I recently read that writing is a muscle like any other. You have to exercise it like any other.
Two months ago, I might have looked at that person like they were crazy. Writing is a skill that you develop over time. If you've followed any of my blog so far, you know that my skill set has improved drastically from college until now. It's not a muscle that atrophies if unused. It's a skill like riding a bike. You never forget how to ride a bike.
Have you ever tried riding a bike after not doing so for a few years?
Go buy yourself a helmet, you're going to need it.
I wrote the Brink of Distinction series during a deployment from 2007 - 2009. Since then, I've worked on a lot of outlines and developed story ideas, but haven't written more than a few paragraphs for any actual novel in the past three years. I had tons of great story ideas, but that was a large part of the problem. Every time I thought it was time to start a book, I couldn't focus on JUST ONE IDEA! My flights of fancy meant that I was thinking about Fantasy while writing Science Fiction. It just didn't flow.
That all changed early this year, when I finally settled on a single book idea. Having seen a large upturn of cases of Post Traumatic Stress Disorder (PTSD) in Soldiers who had redeployed from either Iraq or Afghanistan, I realized that the story "Rage" needed to be told. Despite the futuristic turns, the issues are very realistic. Anyone who's ever worked with a charity realizes that any publicity is good publicity, even when it comes in the form of futuristic PTSD.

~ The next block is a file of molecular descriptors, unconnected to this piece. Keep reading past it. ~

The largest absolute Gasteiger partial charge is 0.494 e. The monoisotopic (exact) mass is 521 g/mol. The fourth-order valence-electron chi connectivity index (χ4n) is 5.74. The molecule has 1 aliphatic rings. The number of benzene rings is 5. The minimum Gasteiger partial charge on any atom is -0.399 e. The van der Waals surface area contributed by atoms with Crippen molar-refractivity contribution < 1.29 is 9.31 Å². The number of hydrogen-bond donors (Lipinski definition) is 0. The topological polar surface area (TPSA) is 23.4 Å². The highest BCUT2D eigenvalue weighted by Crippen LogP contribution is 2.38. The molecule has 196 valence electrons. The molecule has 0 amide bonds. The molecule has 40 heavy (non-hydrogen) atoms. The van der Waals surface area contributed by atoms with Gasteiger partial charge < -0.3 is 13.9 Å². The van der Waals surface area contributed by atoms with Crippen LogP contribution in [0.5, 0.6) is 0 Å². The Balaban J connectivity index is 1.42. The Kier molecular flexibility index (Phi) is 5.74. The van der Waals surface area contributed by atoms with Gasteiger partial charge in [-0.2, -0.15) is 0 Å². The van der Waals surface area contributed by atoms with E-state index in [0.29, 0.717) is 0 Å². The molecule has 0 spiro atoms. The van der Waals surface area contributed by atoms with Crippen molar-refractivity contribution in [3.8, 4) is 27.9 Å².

When I started writing, I realized that writing, to my dismay, really was a muscle. I'm not a brain surgeon (if I was, I sure as hell wouldn't be worried about sales on my latest novel), but there is certainly a part of the brain associated with writing ability. And my poor part of the brain had shrunk. The good ideas still existed, but the writing felt awkward and heavy. Well, heavy handed... it's supposed to be a 1960's slang "heavy" topic.
Forcing myself to write the chapters, however, quickly also made me realize that like any muscle in the body, you have muscle memory. If I don't run for a few months, running sucks. But do it a few times, and your body starts to remember the motions on how it's supposed to go. Writing was the same way. Write for a couple weeks, and suddenly my mind remembered how to build sentence structure and formulate dialogue.
Now, I am proud to announce that "Rage" is only 12 chapters away from being completed. That may seem like a lot, especially in a 49-chapter book, but considering I'm writing two chapters a day, it means I'll be done by next weekend. Then the book goes to the editor and I can breathe a sigh of relief.
I hope you all take the time to read "Rage" when it officially comes out. There's a lot of heart and soul in the book. The whole novel can best be summed up by the story's tagline: "It's hard to civilization when you're no longer civilized."
Look for "Rage" to be released either late October or early November 2012.